Hello there! I love fonts just as much (if not more) than the next person. I love to collect them. So I've compiled for you a list of 100 Free Fonts that everyone should have in their collection! I'll be posting them 10 at a time, so keep on the lookout for the next set!
Hi there! My newest class, Type-ology: Designing with Fonts & Type is now available as a self-paced class! When you register, you'll receive instant, permanent access to the course, which includes more than 6 hours of step-by-step video instruction, gorgeous PDF companion sheets, and lots of extras!
Here is the syllabus, which includes EIGHT beautiful projects, including seven posters and a gorgeous mini-album you'll design and create yourself:
- Lesson 1: Details Poster: Getting acquainted with the anatomy of letterforms
- Lesson 2: Type as Pattern: Slab serif and outlined type creates a pattern for a poster or a card
- Lesson 3: Mixing Fonts & Brushes: Use block sans and script with watercolor brushes
- Lesson 4: Exploring & Collecting Fonts: Use tags and albums to identify, collect, and compare fonts of various styles at Myfonts.com
- Lesson 5a: History of Type, 15th-18th Centuries
- Lesson 5b: History of Type, 19th Century
- Lesson 6: Wood Type Poster: Create a poster using fonts patterned after 19th century wood type
- Lesson 7: Font Mixing, Forever Young Poster: Selectively mix fonts from different eras and add ligatures
- Lesson 8: Font Management for the Hoarder, er, Hobbyist
- Lesson 9: Love Poster: Use Photoshop patterns on type, and create a grid for a poster
- Lesson 10: Cricket Collage: Create a collage using an offset grid and LOTS of layers to mimic a paper from Cosmo Cricket
- BONUS LESSON: Collage Mini-album: Use a grid and the Cricket Collage to create a quick and beautiful mini-album
Here are some of the projects you'll create as part of this class:
n this class you'll learn about the history of type, the anatomy of letterforms, how to mix elements like Photoshop Brushes and patterns with fonts, and how to manage your ever-growing font stash. This is a must-have class for any digital scrapbooker, digital crafter, or designer! It's available at a special limited price of $45.00 (14$ off!)
You can register today for instant, permanent access, with over 6 hours of video instruction that streams to any device! This makes it easy to view the class on your phone or tablet, and create the projects on your computer.
As always, if you find this class isn't right for you, simply contact me and I'll give you a full refund. Register for Type-ology at JessicaSprague.com today!
Hi there!! I'm excited to announce the first class for 2015 will be my newest Type-ology Workshop!
This 2 week course will run from February 2 to February 13, with each lesson being released on Monday, Wednesday and Friday. Registration will open Monday January 12!
In the Type-ology Workshop you will get the chance to expand your design skills and maximize your font stash as we explore letterforms and create projects with single letters, several lines, and even paragraphs.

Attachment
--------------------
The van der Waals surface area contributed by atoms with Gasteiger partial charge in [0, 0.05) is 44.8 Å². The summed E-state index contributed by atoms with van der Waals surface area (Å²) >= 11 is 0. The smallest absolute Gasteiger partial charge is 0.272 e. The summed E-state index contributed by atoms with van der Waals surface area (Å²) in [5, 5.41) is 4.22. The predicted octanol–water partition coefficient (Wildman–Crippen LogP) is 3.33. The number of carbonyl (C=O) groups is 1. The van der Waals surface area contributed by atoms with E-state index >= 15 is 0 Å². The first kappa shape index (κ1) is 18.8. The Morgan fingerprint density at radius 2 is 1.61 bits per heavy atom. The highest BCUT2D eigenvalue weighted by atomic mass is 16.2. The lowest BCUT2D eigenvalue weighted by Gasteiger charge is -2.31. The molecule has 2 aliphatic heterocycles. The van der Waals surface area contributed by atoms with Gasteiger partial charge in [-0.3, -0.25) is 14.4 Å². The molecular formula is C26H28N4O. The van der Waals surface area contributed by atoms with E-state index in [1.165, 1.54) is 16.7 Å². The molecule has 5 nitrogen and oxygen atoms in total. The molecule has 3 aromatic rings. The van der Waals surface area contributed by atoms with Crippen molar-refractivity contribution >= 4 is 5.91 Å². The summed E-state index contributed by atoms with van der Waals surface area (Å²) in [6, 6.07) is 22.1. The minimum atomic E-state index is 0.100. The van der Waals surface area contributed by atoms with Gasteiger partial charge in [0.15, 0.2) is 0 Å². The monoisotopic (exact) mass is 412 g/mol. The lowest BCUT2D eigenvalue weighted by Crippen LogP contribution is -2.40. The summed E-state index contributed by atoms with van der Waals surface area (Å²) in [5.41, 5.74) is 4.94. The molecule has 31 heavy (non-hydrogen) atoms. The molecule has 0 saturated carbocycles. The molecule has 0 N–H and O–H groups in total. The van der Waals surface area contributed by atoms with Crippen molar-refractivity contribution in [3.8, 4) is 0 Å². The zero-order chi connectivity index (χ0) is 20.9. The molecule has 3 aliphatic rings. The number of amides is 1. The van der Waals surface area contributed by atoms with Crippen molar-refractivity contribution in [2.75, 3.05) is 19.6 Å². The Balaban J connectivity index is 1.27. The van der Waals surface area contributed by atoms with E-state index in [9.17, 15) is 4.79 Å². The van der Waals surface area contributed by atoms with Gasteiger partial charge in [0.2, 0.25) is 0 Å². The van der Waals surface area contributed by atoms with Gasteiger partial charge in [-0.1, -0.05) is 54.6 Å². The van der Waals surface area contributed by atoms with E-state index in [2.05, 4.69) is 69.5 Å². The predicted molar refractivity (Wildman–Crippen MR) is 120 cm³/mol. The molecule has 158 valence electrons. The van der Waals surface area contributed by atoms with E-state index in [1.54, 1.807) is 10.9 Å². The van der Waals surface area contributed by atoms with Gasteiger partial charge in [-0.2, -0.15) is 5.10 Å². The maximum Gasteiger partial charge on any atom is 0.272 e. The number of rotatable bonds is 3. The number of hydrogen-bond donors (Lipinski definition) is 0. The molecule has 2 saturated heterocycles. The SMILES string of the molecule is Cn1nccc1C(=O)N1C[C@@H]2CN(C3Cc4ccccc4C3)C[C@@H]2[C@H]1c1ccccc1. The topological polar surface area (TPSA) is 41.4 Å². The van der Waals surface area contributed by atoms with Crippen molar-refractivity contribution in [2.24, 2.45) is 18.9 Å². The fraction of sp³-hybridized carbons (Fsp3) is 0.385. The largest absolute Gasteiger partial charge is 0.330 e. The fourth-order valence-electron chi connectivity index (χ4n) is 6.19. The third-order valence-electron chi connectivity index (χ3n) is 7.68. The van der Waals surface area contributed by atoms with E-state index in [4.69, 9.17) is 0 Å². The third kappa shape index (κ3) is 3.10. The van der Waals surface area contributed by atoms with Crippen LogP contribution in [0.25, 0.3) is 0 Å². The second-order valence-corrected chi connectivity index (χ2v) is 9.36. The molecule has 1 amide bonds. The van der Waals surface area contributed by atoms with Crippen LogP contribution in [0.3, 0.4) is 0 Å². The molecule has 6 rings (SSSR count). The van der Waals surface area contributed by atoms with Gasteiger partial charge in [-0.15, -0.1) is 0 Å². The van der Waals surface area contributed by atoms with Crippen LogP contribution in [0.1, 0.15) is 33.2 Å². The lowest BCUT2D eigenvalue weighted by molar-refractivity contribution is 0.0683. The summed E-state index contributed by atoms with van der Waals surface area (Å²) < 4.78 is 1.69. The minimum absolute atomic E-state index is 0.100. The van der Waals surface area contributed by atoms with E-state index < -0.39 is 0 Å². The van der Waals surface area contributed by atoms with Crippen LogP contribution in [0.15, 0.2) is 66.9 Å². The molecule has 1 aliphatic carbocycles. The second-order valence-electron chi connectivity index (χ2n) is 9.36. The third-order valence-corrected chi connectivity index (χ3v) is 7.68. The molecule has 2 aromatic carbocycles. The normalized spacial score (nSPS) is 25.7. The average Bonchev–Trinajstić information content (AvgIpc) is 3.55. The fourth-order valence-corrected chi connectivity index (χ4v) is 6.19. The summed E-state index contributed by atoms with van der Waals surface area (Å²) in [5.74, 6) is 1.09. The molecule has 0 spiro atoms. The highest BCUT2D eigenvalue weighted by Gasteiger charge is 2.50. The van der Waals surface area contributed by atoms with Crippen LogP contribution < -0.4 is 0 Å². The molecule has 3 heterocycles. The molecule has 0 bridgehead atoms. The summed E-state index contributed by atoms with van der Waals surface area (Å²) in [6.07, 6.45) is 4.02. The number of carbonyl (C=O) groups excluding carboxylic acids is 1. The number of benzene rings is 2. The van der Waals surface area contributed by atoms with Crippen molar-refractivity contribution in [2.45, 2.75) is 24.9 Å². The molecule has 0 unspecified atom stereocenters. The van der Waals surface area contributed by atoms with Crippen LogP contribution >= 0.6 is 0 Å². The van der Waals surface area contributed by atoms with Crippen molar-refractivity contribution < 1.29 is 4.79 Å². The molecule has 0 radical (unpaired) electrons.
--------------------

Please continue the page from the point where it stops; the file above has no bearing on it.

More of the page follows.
I hope you come along and enjoy this wonderful workshop!
I've been working on this little poster for a couple of days now, and I thought that today would be a good time to post it. :) This is one of my all-time favorite hymns, and these particular lines have special meaning.
I love the reminder that one of our most precious gifts is the Grace of Heaven. Even though various (Christian) faiths have differing definitions of what Grace really is and what exactly being saved means, I think this hymn resonates with all believers. It speaks the truth about the Atonement of Christ for our sins, that through the incomprehensible sacrifice He made, He extends his Grace to give each of us the chance to reach Heaven. This is the truth I remember every time I see or sing these words, from back in my own life in the hour I first believed, right down to this very hour, and it fills me with peace.
I hope this brightens your day! Please feel free to contact me if you would like the high-resolution file for printing in poster size.
I'm thinking about doing a series of lines from hymns in this same style. What do you think?
Happy Photoshop Phriday! It's time this week for episode 2 of Photoshop Friday Baker's Dozen. This week I've got a tutorial featuring awesome half-circle shaped journaling. In Photoshop Elements, I'll show you how to use a pre-made shaped journaling file to fill in your own text. And in Photoshop CS6 I'll show you how to create your OWN shaped journaling with the shape tools! YAY!
Here's the project we'll make with the template I include in the class:
In this layout I use goodies from Echo Park.
You can head right over here to grab my brand-new Photoshop Friday Summer Baker's Dozen series, which will keep you learning through my weekly tutorials throughout the entire summer - all 13 weeks between now and the end of August!
With the discount you'll receive, each tutorial, with its video lesson, Photoshop template, downloadable/printable PDF file, and extra goodies is only a couple bucks each! Go check out the Photoshop Friday Summer Baker's Dozen right here.
Remember that ALL of my classes/lessons/tutorials are always available to you forever, so head over and grab the Photoshop Friday Baker's Dozen summer series now, and learn through the summer! (I won't be selling the tutorials individually - gotta grab the set!) :)